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One Roof benefits many homeless

The Rev Helen Hayes, chairman of Leicester Charity One Roof Leicester, outlined to Leicester Novus Rotary Club the charity’s impressive record.

Helen is a non-stipendiary pioneer priest working with the homeless, overseeing the work of three staff members and hundreds of volunteers.

She showed 13 members and guests an eight-minute video made during the UK’s first-ever multi-faith winter night shelter.

Click on the logo to watch the film

Click on the logo to watch the film

For 11 weeks the charity provided overnight accommodation for 10 men at a time. They were collected from a central point each evening and were then driven to one of seven different destinations including three churches, a synagogue, a Hindu temple and a Muslim community centre. The men were given an even meal, and bed and breakfast the next morning.

During the 11 weeks, six guests were found more permanent accommodation, 1,300 evening meals were cooked and served, and 900 breakfasts were served.About 200 volunteers were involved in setting up the beds, serving the meals, spending a few hours each evening befriending the guests and then serving breakfasts before the camp beds were taken down and taken to the next venue for the following evening.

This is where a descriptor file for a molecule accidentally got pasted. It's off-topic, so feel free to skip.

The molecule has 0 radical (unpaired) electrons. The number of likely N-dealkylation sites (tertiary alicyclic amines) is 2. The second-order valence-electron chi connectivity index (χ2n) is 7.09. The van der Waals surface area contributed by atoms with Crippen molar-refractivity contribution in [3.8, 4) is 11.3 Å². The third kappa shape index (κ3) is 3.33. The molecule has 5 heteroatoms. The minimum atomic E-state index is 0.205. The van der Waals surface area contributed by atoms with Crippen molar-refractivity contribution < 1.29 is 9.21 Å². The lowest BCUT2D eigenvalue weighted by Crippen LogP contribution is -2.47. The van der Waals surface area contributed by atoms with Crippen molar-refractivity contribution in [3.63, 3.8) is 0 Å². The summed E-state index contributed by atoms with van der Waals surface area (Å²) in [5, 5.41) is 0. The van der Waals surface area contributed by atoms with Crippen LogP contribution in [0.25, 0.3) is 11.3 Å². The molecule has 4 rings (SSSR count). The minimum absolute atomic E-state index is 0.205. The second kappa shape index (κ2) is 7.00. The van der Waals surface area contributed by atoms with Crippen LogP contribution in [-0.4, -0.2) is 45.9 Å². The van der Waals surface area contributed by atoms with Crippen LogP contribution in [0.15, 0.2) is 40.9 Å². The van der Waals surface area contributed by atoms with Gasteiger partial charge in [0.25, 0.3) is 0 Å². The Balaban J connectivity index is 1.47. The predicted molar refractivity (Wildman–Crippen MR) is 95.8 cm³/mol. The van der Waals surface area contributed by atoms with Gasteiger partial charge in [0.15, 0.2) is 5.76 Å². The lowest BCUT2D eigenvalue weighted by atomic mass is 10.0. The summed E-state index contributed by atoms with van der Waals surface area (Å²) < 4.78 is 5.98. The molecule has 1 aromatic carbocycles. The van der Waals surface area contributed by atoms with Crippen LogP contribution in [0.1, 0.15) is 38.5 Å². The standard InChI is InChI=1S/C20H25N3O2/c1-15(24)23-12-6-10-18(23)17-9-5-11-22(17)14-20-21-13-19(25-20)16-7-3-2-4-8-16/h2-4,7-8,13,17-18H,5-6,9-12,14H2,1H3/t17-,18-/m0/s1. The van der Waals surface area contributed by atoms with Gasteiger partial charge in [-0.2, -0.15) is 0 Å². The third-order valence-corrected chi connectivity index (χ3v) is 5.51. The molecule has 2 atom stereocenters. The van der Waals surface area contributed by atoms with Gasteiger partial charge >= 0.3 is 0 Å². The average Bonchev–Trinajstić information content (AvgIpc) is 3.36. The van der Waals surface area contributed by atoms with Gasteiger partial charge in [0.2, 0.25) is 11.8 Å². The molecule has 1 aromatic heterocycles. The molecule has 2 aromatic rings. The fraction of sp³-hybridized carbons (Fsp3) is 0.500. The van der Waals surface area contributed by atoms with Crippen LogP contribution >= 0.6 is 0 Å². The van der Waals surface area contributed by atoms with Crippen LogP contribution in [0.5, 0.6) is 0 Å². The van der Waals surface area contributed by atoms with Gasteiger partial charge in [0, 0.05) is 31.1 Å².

Asked how many people were sleeping on the streets of Leicester during the winter, Helen said there were a total of 36, but ten were temporarily accommodated at the Dawn Centre in Conduit Street near Leicester Railway Station and ten were helped by One Roof Leicester. That left 16 ‘rough sleeping’ — but that figure was initially, at any rate, disputed by Leicester City Council.

Helen also talked about the four houses in which One Roof Leicester currently houses 10 people who would otherwise be homeless. Two of those houses have been donated to the charity and two were let as an ethical investment giving a small financial return.

In the past those houses have homed more than 80 people for about 3,200 nights.

Asked about how well integrated into the locality the residents are, Helen said that a coffee morning was held when the first of the houses, in Evington, had been occupied by homeless people. At that coffee morning,she said, neighbours met for the first time and attitudes of wariness changed to being welcoming.

She said that Leicester’s response to One Roof Leicester had been outstanding and very moving. Thinking they would need £16,000, the charity launched an appeal and were amazed to discover that more than £110,000 had been given, including in some very substantial amounts.